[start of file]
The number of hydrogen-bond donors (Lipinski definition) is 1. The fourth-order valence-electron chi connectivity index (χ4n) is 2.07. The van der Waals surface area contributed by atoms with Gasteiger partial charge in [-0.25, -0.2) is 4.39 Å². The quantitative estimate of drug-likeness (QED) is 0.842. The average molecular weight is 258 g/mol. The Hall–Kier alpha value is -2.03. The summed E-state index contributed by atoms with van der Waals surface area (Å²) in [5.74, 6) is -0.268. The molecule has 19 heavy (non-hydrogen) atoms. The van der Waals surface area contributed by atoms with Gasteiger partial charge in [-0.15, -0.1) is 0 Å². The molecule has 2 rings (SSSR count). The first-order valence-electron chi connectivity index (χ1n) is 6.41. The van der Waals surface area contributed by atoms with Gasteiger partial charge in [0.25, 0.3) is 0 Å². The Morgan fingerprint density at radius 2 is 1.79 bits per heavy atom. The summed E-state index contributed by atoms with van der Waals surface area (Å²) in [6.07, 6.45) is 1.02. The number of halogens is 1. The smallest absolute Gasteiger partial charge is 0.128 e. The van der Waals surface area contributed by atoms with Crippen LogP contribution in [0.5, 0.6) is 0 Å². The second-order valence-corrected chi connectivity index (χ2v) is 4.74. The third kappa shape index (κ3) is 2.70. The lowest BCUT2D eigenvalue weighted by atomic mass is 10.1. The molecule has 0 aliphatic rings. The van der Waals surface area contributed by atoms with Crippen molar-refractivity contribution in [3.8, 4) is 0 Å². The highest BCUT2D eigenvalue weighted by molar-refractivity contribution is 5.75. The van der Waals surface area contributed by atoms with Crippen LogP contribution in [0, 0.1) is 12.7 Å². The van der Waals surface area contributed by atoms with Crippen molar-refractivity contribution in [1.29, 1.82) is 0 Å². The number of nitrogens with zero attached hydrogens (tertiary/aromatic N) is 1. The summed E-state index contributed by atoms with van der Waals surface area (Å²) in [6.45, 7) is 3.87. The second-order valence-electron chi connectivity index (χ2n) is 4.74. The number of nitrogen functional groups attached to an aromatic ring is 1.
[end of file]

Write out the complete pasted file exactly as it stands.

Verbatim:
The number of hydrogen-bond donors (Lipinski definition) is 1. The fourth-order valence-electron chi connectivity index (χ4n) is 2.07. The van der Waals surface area contributed by atoms with Gasteiger partial charge in [-0.25, -0.2) is 4.39 Å². The quantitative estimate of drug-likeness (QED) is 0.842. The average molecular weight is 258 g/mol. The Hall–Kier alpha value is -2.03. The summed E-state index contributed by atoms with van der Waals surface area (Å²) in [5.74, 6) is -0.268. The molecule has 19 heavy (non-hydrogen) atoms. The van der Waals surface area contributed by atoms with Gasteiger partial charge in [-0.15, -0.1) is 0 Å². The molecule has 2 rings (SSSR count). The first-order valence-electron chi connectivity index (χ1n) is 6.41. The van der Waals surface area contributed by atoms with Gasteiger partial charge in [0.25, 0.3) is 0 Å². The Morgan fingerprint density at radius 2 is 1.79 bits per heavy atom. The summed E-state index contributed by atoms with van der Waals surface area (Å²) in [6.07, 6.45) is 1.02. The number of halogens is 1. The smallest absolute Gasteiger partial charge is 0.128 e. The van der Waals surface area contributed by atoms with Crippen LogP contribution in [0.5, 0.6) is 0 Å². The second-order valence-corrected chi connectivity index (χ2v) is 4.74. The third kappa shape index (κ3) is 2.70. The lowest BCUT2D eigenvalue weighted by atomic mass is 10.1. The molecule has 0 aliphatic rings. The van der Waals surface area contributed by atoms with Crippen molar-refractivity contribution in [3.8, 4) is 0 Å². The highest BCUT2D eigenvalue weighted by molar-refractivity contribution is 5.75. The van der Waals surface area contributed by atoms with Crippen LogP contribution in [0, 0.1) is 12.7 Å². The van der Waals surface area contributed by atoms with Crippen molar-refractivity contribution in [1.29, 1.82) is 0 Å². The number of nitrogens with zero attached hydrogens (tertiary/aromatic N) is 1. The summed E-state index contributed by atoms with van der Waals surface area (Å²) in [6.45, 7) is 3.87. The second-order valence-electron chi connectivity index (χ2n) is 4.74. The number of nitrogen functional groups attached to an aromatic ring is 1.